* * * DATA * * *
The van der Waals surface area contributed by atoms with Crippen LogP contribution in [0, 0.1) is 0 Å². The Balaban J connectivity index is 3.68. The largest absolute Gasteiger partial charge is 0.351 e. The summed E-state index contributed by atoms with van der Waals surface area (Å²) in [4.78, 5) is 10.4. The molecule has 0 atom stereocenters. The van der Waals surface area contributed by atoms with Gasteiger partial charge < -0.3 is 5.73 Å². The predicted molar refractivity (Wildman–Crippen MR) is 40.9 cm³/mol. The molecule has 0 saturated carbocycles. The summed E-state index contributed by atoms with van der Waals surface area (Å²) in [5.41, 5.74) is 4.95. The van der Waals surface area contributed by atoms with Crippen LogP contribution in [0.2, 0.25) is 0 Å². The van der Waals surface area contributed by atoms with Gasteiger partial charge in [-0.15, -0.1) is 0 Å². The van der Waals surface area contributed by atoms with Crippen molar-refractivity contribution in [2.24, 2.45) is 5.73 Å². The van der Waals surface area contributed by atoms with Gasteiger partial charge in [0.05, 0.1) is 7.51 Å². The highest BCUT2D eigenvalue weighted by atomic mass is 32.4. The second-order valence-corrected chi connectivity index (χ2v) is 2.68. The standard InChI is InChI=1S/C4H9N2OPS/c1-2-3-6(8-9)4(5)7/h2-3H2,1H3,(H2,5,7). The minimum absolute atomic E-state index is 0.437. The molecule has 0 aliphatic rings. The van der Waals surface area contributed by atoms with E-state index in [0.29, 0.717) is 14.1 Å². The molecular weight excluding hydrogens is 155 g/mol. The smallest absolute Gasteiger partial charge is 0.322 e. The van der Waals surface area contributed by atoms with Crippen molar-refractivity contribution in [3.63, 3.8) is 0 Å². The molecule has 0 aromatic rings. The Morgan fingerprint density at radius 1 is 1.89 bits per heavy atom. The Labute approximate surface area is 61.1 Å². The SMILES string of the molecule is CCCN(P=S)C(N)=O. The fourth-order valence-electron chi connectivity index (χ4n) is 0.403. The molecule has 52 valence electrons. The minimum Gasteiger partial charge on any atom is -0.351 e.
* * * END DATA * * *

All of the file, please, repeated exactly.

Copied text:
The van der Waals surface area contributed by atoms with Crippen LogP contribution in [0, 0.1) is 0 Å². The Balaban J connectivity index is 3.68. The largest absolute Gasteiger partial charge is 0.351 e. The summed E-state index contributed by atoms with van der Waals surface area (Å²) in [4.78, 5) is 10.4. The molecule has 0 atom stereocenters. The van der Waals surface area contributed by atoms with Gasteiger partial charge < -0.3 is 5.73 Å². The predicted molar refractivity (Wildman–Crippen MR) is 40.9 cm³/mol. The molecule has 0 saturated carbocycles. The summed E-state index contributed by atoms with van der Waals surface area (Å²) in [5.41, 5.74) is 4.95. The van der Waals surface area contributed by atoms with Crippen LogP contribution in [0.2, 0.25) is 0 Å². The van der Waals surface area contributed by atoms with Gasteiger partial charge in [-0.15, -0.1) is 0 Å². The van der Waals surface area contributed by atoms with Crippen molar-refractivity contribution in [2.24, 2.45) is 5.73 Å². The van der Waals surface area contributed by atoms with Gasteiger partial charge in [0.05, 0.1) is 7.51 Å². The highest BCUT2D eigenvalue weighted by atomic mass is 32.4. The second-order valence-corrected chi connectivity index (χ2v) is 2.68. The standard InChI is InChI=1S/C4H9N2OPS/c1-2-3-6(8-9)4(5)7/h2-3H2,1H3,(H2,5,7). The minimum absolute atomic E-state index is 0.437. The molecule has 0 aliphatic rings. The van der Waals surface area contributed by atoms with E-state index in [0.29, 0.717) is 14.1 Å². The molecular weight excluding hydrogens is 155 g/mol. The smallest absolute Gasteiger partial charge is 0.322 e. The van der Waals surface area contributed by atoms with Crippen molar-refractivity contribution in [3.63, 3.8) is 0 Å². The molecule has 0 aromatic rings. The Morgan fingerprint density at radius 1 is 1.89 bits per heavy atom. The Labute approximate surface area is 61.1 Å². The SMILES string of the molecule is CCCN(P=S)C(N)=O. The fourth-order valence-electron chi connectivity index (χ4n) is 0.403. The molecule has 52 valence electrons. The minimum Gasteiger partial charge on any atom is -0.351 e.